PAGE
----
News and Articles

Golden Boomers: Creating a Second Midlife for Meaning and Money

CarPlanAdultDev-Cover2011Initially, I was surprised when asked to act as Guest Editor for this journal issue focusing on our Golden Boomers. My birth date labels me as one of the Silent Generation, and frankly, I am the parent of Golden Boomers. However, in reality I have been experiencing for decades what the Golden Boomers are currently moving towards. The chaos of my personal and professional life forced me to move resiliently through our society’s countless, mindless myths as part of my mission to achieve meaning and money – purpose and profit. My claim to fame on this sub-ject may relate to Mark Twain’s quote: “You can’t no more teach what you don’t know, than come back from where you ain’t been.” And I have been there!

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Futurist Comments of CDA Clients and Associates Available!

Jounal-JPG-SUM2015Last year, we asked you “What would you like tens of thousands of psychologists, academics, career development practitioners and interested others to read about The Future as you see it?”

Those comments are in the current issue of the Career Planning and Adult Development Journal (Summer 2015), and each link below will take you to an individual article from the issue.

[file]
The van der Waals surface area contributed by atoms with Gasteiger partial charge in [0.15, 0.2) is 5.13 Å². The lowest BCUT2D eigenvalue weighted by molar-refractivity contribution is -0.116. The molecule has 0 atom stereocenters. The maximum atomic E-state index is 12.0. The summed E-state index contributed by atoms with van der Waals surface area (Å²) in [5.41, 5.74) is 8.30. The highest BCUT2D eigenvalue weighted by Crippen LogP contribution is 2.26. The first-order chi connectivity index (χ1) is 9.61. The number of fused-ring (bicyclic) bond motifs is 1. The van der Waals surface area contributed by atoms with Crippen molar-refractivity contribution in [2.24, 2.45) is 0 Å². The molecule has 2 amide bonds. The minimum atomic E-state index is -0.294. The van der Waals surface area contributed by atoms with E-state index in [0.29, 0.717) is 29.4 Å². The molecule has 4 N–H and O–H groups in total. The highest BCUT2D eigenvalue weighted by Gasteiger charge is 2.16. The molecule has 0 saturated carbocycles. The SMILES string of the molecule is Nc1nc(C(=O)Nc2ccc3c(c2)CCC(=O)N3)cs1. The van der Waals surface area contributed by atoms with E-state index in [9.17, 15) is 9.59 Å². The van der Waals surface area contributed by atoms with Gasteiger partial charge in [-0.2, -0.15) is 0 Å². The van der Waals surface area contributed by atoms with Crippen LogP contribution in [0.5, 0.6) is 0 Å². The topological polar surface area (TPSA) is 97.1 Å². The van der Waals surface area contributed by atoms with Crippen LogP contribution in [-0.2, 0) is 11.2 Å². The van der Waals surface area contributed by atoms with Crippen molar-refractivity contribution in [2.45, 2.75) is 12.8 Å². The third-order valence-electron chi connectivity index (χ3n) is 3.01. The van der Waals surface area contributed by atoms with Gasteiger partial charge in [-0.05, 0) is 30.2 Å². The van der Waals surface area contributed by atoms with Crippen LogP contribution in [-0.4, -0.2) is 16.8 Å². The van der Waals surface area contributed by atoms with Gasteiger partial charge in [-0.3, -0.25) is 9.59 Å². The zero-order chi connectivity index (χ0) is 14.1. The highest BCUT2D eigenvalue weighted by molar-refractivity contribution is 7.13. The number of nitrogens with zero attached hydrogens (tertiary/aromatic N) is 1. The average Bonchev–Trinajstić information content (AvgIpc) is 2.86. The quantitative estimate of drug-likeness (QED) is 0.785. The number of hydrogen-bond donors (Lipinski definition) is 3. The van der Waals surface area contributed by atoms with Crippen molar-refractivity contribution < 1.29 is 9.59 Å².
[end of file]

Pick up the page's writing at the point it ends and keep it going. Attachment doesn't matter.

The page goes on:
The entire issue is accessible here in PDF format.


Thank you to all of the clients and friends who helped with this issue!


shereeanshel3How Older Workers Can Repurpose Skills, Transition to Different Jobs

…Garland career counselor Helen Harkness, too, sees many of her 50-something clients making career transitions by shifting decades of experience and skills into another profession. One client sold his McDonald’s franchise to use his management skills in the nonprofit world.

While going back to school makes sense for some people, it’s not always necessary or financially possible, Harkness says…

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Boomers have options after “no-choice” retirement

Published in the Dallas Morning News, March 24, 2010 – written by Cheryl Hall

DMN-March-2010For many aging baby boomers, the specter of being involuntarily put to pasture is a reality-based nightmare.

Helen Harkness, a noted career mentor, says “no-choice retirements” are on the rise. And while losing your job at any age is traumatic, older workers feel particularly defeated because they think it’s too late to start new jobs or careers.

“Of all the mindless myths that we have, this one is absolutely sheer bunk,” says Harkness, principal of career Design Associates Inc. in Garland. “I tell my clients, ‘Tell me what you would do if you were 20 years younger.’ And we start from there.”

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